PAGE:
While the Jake Allen trade means the Montreal Canadiens are dedicating $15 million to their goalies, it doesn’t really matter.
Goaltender Carey Price has been the cornerstone of the Montreal Canadiens for an entire decade. However, they haven’t done the best job of taking care of him. By trading for Jake Allen yesterday, maybe the Canadiens are finally coming to their senses.
On paper, trading for Allen might not make too much sense. After all, he’s making $4.35 million next year and Price is making over $10 million. However, the Canadiens aren’t your average NHL team. For Montreal, making Allen one of the highest paid backups in the league makes quite a bit of sense.
Price Finally Has A Capable Backup
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Since the start of the 2010-11 season, Price is tied with Pekka Rinne for the most starts among goaltenders (542). The Canadiens have played 775 games during that span. So Price has started roughly 70% of the Habs’ games in the last decade.
Keep in mind he missed nearly the entire 2015-16 season. Let’s remove that season from the equation. We’re left with 693 games played for the Canadiens and 530 starts for Price, which means Price has started over 75% of their games when he’s healthy.
A huge reason for this has been the Canadiens inability to provide Price with a quality backup. Price plays so much because the Canadiens need him to play that much.
The list of backup goalies Price has had over the last decade is a long one, riddled with mediocrity. Let’s take a look at the top of list, sorted by games started.
- Mike Condon (51 starts): .905% save percentage
- Peter Budaj (48 starts): .910% save percentage
- Antti Niemi (34 starts): .909% save percentage
- Charlie Lindgren (24 starts): .907% save percentage
For context, the fewest games Price has started in a full season this decade is 48 (2017-18, during which he was injured).
Allen’s history isn’t ideal, but he’s coming off his best season. And while he’s not a number one goalie, his best work has almost always come when he’s a part of a tandem. If Allen does well, the Canadiens will be able to give Price more rest. And if Price gets more rest, he’ll likely put up even stronger numbers.
If the 2020-21 season has 82 games, ideally, Allen should make about 30 starts and Price should make about 52. That’s a far more manageable workload than Price has had in the past. If it helps him play better, Allen will be worth far more to the Canadiens than $4.35 million.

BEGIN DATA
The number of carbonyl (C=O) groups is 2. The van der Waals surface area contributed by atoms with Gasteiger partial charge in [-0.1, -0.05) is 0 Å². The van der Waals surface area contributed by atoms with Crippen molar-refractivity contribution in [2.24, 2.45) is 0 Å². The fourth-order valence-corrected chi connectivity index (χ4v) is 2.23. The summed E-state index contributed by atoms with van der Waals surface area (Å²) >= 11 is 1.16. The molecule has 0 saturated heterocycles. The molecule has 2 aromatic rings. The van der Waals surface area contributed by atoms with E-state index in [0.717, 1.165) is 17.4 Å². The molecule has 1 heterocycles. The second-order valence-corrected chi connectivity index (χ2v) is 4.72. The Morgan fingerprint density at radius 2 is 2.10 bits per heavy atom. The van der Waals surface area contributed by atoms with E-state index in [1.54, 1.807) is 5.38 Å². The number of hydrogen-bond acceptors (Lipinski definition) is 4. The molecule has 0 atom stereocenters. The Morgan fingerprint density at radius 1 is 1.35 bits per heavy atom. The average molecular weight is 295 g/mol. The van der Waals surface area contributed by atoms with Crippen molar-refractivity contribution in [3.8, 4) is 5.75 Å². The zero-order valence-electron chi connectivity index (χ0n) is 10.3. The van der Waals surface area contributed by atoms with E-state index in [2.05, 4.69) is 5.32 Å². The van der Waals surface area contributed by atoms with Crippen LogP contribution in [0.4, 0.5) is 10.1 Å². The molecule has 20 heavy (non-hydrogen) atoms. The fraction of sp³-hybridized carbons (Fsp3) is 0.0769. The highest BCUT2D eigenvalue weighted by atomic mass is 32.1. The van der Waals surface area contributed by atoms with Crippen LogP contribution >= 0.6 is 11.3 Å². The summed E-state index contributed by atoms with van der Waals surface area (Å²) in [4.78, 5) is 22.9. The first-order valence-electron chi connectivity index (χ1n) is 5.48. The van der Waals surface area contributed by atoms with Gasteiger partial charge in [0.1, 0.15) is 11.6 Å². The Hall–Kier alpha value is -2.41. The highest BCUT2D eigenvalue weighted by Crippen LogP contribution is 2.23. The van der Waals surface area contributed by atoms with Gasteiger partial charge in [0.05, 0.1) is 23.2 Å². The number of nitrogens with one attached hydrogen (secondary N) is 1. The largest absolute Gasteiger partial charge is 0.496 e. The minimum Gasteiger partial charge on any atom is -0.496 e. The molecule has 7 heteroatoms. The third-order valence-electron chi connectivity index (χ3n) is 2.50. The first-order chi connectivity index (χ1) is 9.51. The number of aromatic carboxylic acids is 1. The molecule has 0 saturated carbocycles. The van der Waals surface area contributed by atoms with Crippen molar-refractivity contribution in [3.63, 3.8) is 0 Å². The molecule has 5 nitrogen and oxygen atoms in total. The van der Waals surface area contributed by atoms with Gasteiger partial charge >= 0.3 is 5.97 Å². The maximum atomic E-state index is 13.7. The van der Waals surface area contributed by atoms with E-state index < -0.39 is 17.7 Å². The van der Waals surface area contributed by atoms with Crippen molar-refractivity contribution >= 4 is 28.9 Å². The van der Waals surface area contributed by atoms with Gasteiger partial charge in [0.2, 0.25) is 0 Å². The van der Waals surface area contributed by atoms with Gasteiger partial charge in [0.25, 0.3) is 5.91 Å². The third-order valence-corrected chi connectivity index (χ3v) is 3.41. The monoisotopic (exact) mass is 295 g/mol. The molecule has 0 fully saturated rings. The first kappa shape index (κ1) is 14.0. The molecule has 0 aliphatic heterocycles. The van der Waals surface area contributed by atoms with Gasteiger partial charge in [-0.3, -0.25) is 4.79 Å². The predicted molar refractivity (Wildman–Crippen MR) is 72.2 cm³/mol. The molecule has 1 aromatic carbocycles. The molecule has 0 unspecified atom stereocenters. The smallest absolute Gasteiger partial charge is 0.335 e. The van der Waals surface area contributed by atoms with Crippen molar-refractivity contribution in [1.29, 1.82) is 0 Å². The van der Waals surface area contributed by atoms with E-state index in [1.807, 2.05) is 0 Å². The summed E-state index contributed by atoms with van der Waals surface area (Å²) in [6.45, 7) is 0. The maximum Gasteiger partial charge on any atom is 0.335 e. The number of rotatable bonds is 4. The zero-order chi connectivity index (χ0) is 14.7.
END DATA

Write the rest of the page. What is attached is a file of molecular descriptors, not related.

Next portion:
The Canadiens Can Afford It
Usually, it makes very little sense to spend a ton of money on goaltending. Goaltending is voodoo. Goalies are inconsistent creatures who are quite prone to injuries. But for the Canadiens, it actually makes a great deal of sense.
Teams tend to use most of their cap space on forwards, which isn’t surprising considering they make up over half of a team’s active roster. This season, 19 teams spent over 50% of their total cap hit on forwards. The Canadiens were not one of them. In fact, Montreal dedicated just 41.8% of their cap space to forwards, the fifth-lowest total in the NHL.
This is partly because the Canadiens have players like Nick Suzuki and Jesperi Kotkaniemi playing in large roles. Both Suzuki and Kotkaniemi are still on their entry-level contracts, which means they’re providing surplus value. The Canadiens are choosing to use those savings to protect their franchise goalie. There are far worse ways to use your cap space.
Even after adding Allen’s $4.35 million cap hit, the Canadiens still have over $14 million of cap space to add two forwards (one if they re-sign Max Domi) and re-sign Victor Mete. This assumes Karl Alzner is sent down to the minors and Alexander Romanov makes his long-awaited NHL debut.
So even if the Canadiens re-sign Domi and want to add a high-end forward or defenseman, they have more than enough space to do it. Spending almost $15 million on your two goalies doesn’t make sense 99% of the time, but this is the 1% of the time when it makes sense.
Allen’s Contract Lines Up Perfectly For Montreal
Jake Allen has one year left on his contract before he becomes an unrestricted free agent. Montreal couldn’t have asked for a better time for his contract to end. Allen’s contract will not hamper negotiations with their many free agents after next season.
If you really want to nitpick, Allen’s contract won’t count towards the Seattle expansion draft. But honestly, it’s not that big of a deal. The Canadiens could re-sign someone like Charlie Lindgren and expose him instead.
Even if Allen doesn’t do well with the Canadiens, they could swap him at next year’s trade deadline and likely get back most of what they gave up for him (a 2020 third-round pick and a 2020 seventh-round pick).
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Is it ideal to spend nearly $15 million on your goaltending? Probably not. Fine, definitely not. But for the Canadiens, it makes sense. And that’s what matters.
All contract information is courtesy of CapFriendly.